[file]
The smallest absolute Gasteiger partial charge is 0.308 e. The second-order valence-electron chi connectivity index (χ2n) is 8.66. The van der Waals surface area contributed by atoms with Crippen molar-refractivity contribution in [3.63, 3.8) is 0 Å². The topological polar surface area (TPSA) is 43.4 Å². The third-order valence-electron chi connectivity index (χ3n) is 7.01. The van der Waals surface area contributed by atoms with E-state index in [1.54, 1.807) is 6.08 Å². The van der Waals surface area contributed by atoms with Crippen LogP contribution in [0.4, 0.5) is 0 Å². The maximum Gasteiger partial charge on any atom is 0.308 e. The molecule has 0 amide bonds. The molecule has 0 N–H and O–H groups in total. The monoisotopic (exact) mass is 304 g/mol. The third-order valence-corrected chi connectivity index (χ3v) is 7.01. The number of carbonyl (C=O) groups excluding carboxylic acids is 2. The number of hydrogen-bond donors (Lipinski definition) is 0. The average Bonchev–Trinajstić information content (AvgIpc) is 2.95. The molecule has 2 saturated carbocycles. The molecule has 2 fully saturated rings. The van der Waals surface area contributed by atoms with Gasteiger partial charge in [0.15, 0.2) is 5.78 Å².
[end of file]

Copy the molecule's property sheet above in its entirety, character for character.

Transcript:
The smallest absolute Gasteiger partial charge is 0.308 e. The second-order valence-electron chi connectivity index (χ2n) is 8.66. The van der Waals surface area contributed by atoms with Crippen molar-refractivity contribution in [3.63, 3.8) is 0 Å². The topological polar surface area (TPSA) is 43.4 Å². The third-order valence-electron chi connectivity index (χ3n) is 7.01. The van der Waals surface area contributed by atoms with E-state index in [1.54, 1.807) is 6.08 Å². The van der Waals surface area contributed by atoms with Crippen LogP contribution in [0.4, 0.5) is 0 Å². The maximum Gasteiger partial charge on any atom is 0.308 e. The molecule has 0 amide bonds. The molecule has 0 N–H and O–H groups in total. The monoisotopic (exact) mass is 304 g/mol. The third-order valence-corrected chi connectivity index (χ3v) is 7.01. The number of carbonyl (C=O) groups excluding carboxylic acids is 2. The number of hydrogen-bond donors (Lipinski definition) is 0. The average Bonchev–Trinajstić information content (AvgIpc) is 2.95. The molecule has 2 saturated carbocycles. The molecule has 2 fully saturated rings. The van der Waals surface area contributed by atoms with Gasteiger partial charge in [0.15, 0.2) is 5.78 Å².